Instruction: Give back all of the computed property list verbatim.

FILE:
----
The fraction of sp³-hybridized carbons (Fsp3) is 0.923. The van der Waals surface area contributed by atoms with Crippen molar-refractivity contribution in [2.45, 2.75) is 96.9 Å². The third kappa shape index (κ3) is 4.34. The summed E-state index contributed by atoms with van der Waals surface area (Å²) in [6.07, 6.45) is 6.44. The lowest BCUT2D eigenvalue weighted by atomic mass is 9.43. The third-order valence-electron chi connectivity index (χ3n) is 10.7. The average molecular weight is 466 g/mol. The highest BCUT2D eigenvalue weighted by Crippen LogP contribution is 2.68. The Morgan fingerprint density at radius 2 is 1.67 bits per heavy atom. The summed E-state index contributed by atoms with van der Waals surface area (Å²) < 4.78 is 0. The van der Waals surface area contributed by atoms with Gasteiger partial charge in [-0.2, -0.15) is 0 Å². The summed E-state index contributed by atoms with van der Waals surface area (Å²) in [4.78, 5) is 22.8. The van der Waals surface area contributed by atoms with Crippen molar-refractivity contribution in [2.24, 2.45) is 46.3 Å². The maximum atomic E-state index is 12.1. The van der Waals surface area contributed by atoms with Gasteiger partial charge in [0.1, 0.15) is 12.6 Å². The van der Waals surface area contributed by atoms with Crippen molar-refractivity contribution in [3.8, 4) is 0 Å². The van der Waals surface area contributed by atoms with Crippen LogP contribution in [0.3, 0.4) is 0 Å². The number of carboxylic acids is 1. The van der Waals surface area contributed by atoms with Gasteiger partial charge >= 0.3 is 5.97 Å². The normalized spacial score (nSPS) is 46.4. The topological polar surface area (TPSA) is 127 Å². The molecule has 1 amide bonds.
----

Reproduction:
The fraction of sp³-hybridized carbons (Fsp3) is 0.923. The van der Waals surface area contributed by atoms with Crippen molar-refractivity contribution in [2.45, 2.75) is 96.9 Å². The third kappa shape index (κ3) is 4.34. The summed E-state index contributed by atoms with van der Waals surface area (Å²) in [6.07, 6.45) is 6.44. The lowest BCUT2D eigenvalue weighted by atomic mass is 9.43. The third-order valence-electron chi connectivity index (χ3n) is 10.7. The average molecular weight is 466 g/mol. The highest BCUT2D eigenvalue weighted by Crippen LogP contribution is 2.68. The Morgan fingerprint density at radius 2 is 1.67 bits per heavy atom. The summed E-state index contributed by atoms with van der Waals surface area (Å²) < 4.78 is 0. The van der Waals surface area contributed by atoms with Gasteiger partial charge in [-0.2, -0.15) is 0 Å². The summed E-state index contributed by atoms with van der Waals surface area (Å²) in [4.78, 5) is 22.8. The van der Waals surface area contributed by atoms with Crippen molar-refractivity contribution in [2.24, 2.45) is 46.3 Å². The maximum atomic E-state index is 12.1. The van der Waals surface area contributed by atoms with Gasteiger partial charge in [0.1, 0.15) is 12.6 Å². The van der Waals surface area contributed by atoms with Crippen molar-refractivity contribution in [3.8, 4) is 0 Å². The van der Waals surface area contributed by atoms with Crippen LogP contribution in [0.3, 0.4) is 0 Å². The number of carboxylic acids is 1. The van der Waals surface area contributed by atoms with Gasteiger partial charge >= 0.3 is 5.97 Å². The normalized spacial score (nSPS) is 46.4. The topological polar surface area (TPSA) is 127 Å². The molecule has 1 amide bonds.